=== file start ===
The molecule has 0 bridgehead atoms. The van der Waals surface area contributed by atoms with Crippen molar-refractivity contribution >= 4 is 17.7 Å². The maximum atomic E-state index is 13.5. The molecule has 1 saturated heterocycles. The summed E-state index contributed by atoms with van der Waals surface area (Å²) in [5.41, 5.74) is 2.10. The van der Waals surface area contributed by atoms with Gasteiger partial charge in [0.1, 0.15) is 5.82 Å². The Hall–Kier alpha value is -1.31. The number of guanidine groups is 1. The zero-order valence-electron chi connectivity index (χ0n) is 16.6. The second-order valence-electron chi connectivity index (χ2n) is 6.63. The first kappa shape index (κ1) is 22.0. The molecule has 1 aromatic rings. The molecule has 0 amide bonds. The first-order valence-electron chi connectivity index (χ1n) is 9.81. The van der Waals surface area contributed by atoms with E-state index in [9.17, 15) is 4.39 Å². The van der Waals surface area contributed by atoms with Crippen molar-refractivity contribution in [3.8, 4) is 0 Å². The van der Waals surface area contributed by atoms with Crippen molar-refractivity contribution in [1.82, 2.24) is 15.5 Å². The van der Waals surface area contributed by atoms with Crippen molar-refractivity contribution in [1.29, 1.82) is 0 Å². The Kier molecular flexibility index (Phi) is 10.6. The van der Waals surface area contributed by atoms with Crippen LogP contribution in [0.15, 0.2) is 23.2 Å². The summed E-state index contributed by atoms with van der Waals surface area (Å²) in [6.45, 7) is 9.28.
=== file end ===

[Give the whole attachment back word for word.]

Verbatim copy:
The molecule has 0 bridgehead atoms. The van der Waals surface area contributed by atoms with Crippen molar-refractivity contribution >= 4 is 17.7 Å². The maximum atomic E-state index is 13.5. The molecule has 1 saturated heterocycles. The summed E-state index contributed by atoms with van der Waals surface area (Å²) in [5.41, 5.74) is 2.10. The van der Waals surface area contributed by atoms with Gasteiger partial charge in [0.1, 0.15) is 5.82 Å². The Hall–Kier alpha value is -1.31. The number of guanidine groups is 1. The zero-order valence-electron chi connectivity index (χ0n) is 16.6. The second-order valence-electron chi connectivity index (χ2n) is 6.63. The first kappa shape index (κ1) is 22.0. The molecule has 1 aromatic rings. The molecule has 0 amide bonds. The first-order valence-electron chi connectivity index (χ1n) is 9.81. The van der Waals surface area contributed by atoms with E-state index in [9.17, 15) is 4.39 Å². The van der Waals surface area contributed by atoms with Crippen molar-refractivity contribution in [3.8, 4) is 0 Å². The van der Waals surface area contributed by atoms with Crippen molar-refractivity contribution in [1.82, 2.24) is 15.5 Å². The van der Waals surface area contributed by atoms with Crippen molar-refractivity contribution in [1.29, 1.82) is 0 Å². The Kier molecular flexibility index (Phi) is 10.6. The van der Waals surface area contributed by atoms with Crippen LogP contribution in [0.15, 0.2) is 23.2 Å². The summed E-state index contributed by atoms with van der Waals surface area (Å²) in [6.45, 7) is 9.28.